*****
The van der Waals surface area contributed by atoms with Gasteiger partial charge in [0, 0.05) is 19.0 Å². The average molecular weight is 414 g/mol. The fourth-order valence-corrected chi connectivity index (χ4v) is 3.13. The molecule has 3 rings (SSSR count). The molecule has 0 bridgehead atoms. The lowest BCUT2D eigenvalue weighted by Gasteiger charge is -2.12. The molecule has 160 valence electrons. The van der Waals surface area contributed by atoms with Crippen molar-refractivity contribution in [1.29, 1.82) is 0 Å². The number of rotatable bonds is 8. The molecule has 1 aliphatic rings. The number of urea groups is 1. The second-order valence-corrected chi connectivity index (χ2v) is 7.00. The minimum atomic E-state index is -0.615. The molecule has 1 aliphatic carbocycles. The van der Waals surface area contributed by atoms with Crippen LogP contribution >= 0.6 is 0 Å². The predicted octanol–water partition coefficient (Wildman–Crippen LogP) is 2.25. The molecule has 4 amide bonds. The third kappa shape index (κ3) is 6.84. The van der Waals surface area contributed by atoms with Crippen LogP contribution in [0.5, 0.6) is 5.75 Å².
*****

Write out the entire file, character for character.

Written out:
The van der Waals surface area contributed by atoms with Gasteiger partial charge in [0, 0.05) is 19.0 Å². The average molecular weight is 414 g/mol. The fourth-order valence-corrected chi connectivity index (χ4v) is 3.13. The molecule has 3 rings (SSSR count). The molecule has 0 bridgehead atoms. The lowest BCUT2D eigenvalue weighted by Gasteiger charge is -2.12. The molecule has 160 valence electrons. The van der Waals surface area contributed by atoms with Crippen molar-refractivity contribution in [1.29, 1.82) is 0 Å². The number of rotatable bonds is 8. The molecule has 1 aliphatic rings. The number of urea groups is 1. The second-order valence-corrected chi connectivity index (χ2v) is 7.00. The minimum atomic E-state index is -0.615. The molecule has 1 aliphatic carbocycles. The van der Waals surface area contributed by atoms with Crippen LogP contribution >= 0.6 is 0 Å². The predicted octanol–water partition coefficient (Wildman–Crippen LogP) is 2.25. The molecule has 4 amide bonds. The third kappa shape index (κ3) is 6.84. The van der Waals surface area contributed by atoms with Crippen LogP contribution in [0.5, 0.6) is 5.75 Å².